(11)

Police officer: Having each one of these rights that I’ve, uh, just explained to you, do you want to talk to me?

Suspect: [Inaudible].

Police officer: Well, it’s a decision, uh, if you want to talk to me that’s fine, if you don’t want to talk to me that’s fine too, it is your right, but I have to, the law says that I have to read you your rights that you have because a lot of ti … uh, times, people who are not from the United States come and they don’t understand the rights and that is part of, uh, our job, that you, the, the people who are here with us understand the law, it’s, uh, the part that, it’s a thing that I have to do and here is … my … letter … … … Have you had problems with the girl?

Suspect: No.

(12)

Police officer: … we’re looking at the person that murdered her. And, and by telling me that …… you know nothing about it …… it takes it away …… from maybe it’s an accident thing … … a much more serious type of murder …… and that’s where we’re going.

Suspect: Um-hum.

The suspect in example (11) is obviously hesitating to confirm that he would talk to the police—this is reflecting in muffled inaudible speech. The third turn is crucial here (Elder and Haugh 2018; Elder 2019): we see the police officer not wanting to lose the opportunity to question the suspect, and he fires a barrage of words in order to persuade him to continue the dialogue while not eliciting the information about the suspect’s understanding of the caution. We can assume that the Miranda Rights were not fully understood by the suspect and this failure by the police officer to communicate them properly, and the consequent miscommunication, seems to be on purpose (see Ainsworth 2008, 2010). In the example (12) the suspect’s only response is “um-hum” for almost the whole duration of a lengthy interview, during which the officer was implying that there could have been some extenuating circumstances  that could mitigate the severity of the alleged crime.Footnote 12 It is safe to assume that the suspects in examples (11) and (12) could not have processed everything said by their respective interogators  or the implications of the officers’ statements. The miscommunication in example (12) also stems from the possibility that the officer is taking the concurrence as acceptance of guilt and his explanation for it, while the suspect is perhaps just being generally agreeable and simply uttering “um-hum” as a back-channeling response. Even the legal representative of the suspect who went through the transcript later (Fig. 3) was not sure what exactly was being implied. In fact, the legal representative marked a point (in hand-writing) in the transcript (Fig. 3) where a possible illegal promise of leniency ("if you want to tell me what happened, the thing will end quickly") appears to have been made). This case also illustrates a previously identified phenomenon in police interrogations known as confessing through concurring by both Spanish speaking suspects in the US (Berk-Seligson 2009; Filipović 2021) and Aboriginal suspects in the Australian context (Eades 1994, 2008). The concurring is usually motivated by the suspect’s cultural norms of communication or by the external institutional pressure and power inequality. Ross and Mirowsky (1984) explain that acquiescence among US Hispanics functions as a self-preservation strategy of individuals who are relatively powerless in society. It is a deferential, submissive and non-resistant response, all in order to present a ‘good face’ and merit acceptance. The suspect in this case concurs from the beginning to the end of the interrogation.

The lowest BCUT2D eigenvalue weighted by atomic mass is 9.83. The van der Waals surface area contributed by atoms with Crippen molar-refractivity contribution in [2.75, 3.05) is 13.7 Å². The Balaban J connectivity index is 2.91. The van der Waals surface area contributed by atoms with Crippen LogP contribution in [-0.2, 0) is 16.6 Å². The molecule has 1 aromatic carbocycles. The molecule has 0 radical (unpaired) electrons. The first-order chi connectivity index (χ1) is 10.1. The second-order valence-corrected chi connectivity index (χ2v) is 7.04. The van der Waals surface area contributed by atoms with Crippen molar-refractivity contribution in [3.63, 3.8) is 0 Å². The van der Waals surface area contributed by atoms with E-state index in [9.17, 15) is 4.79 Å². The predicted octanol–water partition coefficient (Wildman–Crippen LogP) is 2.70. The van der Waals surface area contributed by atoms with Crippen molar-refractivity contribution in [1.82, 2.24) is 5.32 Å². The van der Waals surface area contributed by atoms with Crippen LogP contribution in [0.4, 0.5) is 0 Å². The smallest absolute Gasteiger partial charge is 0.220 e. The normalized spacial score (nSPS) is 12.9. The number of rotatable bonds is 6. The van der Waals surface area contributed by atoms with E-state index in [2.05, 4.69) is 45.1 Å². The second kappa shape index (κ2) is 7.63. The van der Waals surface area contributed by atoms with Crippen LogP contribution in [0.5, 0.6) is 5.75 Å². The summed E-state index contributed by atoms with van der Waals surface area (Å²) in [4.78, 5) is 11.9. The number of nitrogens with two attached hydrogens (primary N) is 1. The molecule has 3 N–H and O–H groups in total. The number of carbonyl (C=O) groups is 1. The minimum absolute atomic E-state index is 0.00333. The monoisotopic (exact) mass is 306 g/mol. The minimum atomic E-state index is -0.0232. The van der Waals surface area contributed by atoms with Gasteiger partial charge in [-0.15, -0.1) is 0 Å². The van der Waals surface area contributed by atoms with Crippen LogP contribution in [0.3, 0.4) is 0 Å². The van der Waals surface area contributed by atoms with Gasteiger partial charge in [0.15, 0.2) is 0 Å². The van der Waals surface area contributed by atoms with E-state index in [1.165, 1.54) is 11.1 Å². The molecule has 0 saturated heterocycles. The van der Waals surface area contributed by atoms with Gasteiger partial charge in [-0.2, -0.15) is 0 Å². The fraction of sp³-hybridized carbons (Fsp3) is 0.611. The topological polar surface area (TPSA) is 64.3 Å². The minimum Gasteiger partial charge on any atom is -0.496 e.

Fig. 3
figure 3

A US police interrogation transcript with hand-written annotations by the suspect’s lawyer

Conclusions and Future Directions

Miscommunication takes place when the negotiation of meaning is unsuccessful. We established that there were two main sources for it, namely inferential ambiguity and the linguistic (syntactic and semantic) complexity of multiple utterances in a single speaking turn. By adopting a contrastive approach to the UK interviews vs. the US interrogations we discovered a number of interesting similarities and important differences. Inferential ambiguity is the most frequent source of problems in police communication overall, and part of the reason behind it lies in the ways everyday conversation works, namely preferring to give indirect and vague responses rather than direct and explicit ones. We saw that, if multiple interpretations are left to linger on in conversation, we may miss opportunities to understand what happened and why and put apparently important communicative evidence at risk of a later denial. However, challenging suspects at every turn and pressing them to clarify any potential miscommunication is not an option: it can antagonise the suspect and prevent the officer from creating rapport. The police officer wants the communication with the suspect to look like a normal conversational exchange even though both sides know it is not. This is why some instances of ambiguity need to be left unchallenged, and based on the research presented here, the devil lies in the detail: when to challenge and when not to challenge. The conclusion that transpires based on our findings is that a challenge is necessary when the questions related to key features of the case (e.g. confirmation of gang membership or admission of threatening somebody in examples (1) and (2), respectively).